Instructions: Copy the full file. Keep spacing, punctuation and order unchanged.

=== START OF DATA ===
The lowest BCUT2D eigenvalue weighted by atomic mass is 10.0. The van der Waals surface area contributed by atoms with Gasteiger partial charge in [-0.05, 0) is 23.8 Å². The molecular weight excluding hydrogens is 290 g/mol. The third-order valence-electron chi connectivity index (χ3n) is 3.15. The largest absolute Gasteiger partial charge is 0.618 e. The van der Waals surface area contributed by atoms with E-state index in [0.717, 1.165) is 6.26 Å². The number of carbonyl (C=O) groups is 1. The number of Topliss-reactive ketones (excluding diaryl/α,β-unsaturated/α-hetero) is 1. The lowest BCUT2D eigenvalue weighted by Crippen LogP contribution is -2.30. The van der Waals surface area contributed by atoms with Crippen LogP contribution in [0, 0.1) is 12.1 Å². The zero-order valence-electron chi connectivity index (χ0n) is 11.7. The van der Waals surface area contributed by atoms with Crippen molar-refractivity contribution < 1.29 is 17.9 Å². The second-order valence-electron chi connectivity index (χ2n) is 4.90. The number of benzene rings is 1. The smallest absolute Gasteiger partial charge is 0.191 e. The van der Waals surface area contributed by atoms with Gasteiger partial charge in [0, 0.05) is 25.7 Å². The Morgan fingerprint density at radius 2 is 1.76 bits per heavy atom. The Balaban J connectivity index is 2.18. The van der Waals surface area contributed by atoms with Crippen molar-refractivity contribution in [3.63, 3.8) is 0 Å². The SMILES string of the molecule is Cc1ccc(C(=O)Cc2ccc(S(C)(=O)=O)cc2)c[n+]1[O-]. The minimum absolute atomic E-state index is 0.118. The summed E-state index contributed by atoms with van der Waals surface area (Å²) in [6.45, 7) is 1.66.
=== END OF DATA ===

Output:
The lowest BCUT2D eigenvalue weighted by atomic mass is 10.0. The van der Waals surface area contributed by atoms with Gasteiger partial charge in [-0.05, 0) is 23.8 Å². The molecular weight excluding hydrogens is 290 g/mol. The third-order valence-electron chi connectivity index (χ3n) is 3.15. The largest absolute Gasteiger partial charge is 0.618 e. The van der Waals surface area contributed by atoms with E-state index in [0.717, 1.165) is 6.26 Å². The number of carbonyl (C=O) groups is 1. The number of Topliss-reactive ketones (excluding diaryl/α,β-unsaturated/α-hetero) is 1. The lowest BCUT2D eigenvalue weighted by Crippen LogP contribution is -2.30. The van der Waals surface area contributed by atoms with Crippen LogP contribution in [0, 0.1) is 12.1 Å². The zero-order valence-electron chi connectivity index (χ0n) is 11.7. The van der Waals surface area contributed by atoms with Crippen molar-refractivity contribution < 1.29 is 17.9 Å². The second-order valence-electron chi connectivity index (χ2n) is 4.90. The number of benzene rings is 1. The smallest absolute Gasteiger partial charge is 0.191 e. The van der Waals surface area contributed by atoms with Gasteiger partial charge in [0, 0.05) is 25.7 Å². The Morgan fingerprint density at radius 2 is 1.76 bits per heavy atom. The Balaban J connectivity index is 2.18. The van der Waals surface area contributed by atoms with Crippen molar-refractivity contribution in [3.63, 3.8) is 0 Å². The SMILES string of the molecule is Cc1ccc(C(=O)Cc2ccc(S(C)(=O)=O)cc2)c[n+]1[O-]. The minimum absolute atomic E-state index is 0.118. The summed E-state index contributed by atoms with van der Waals surface area (Å²) in [6.45, 7) is 1.66.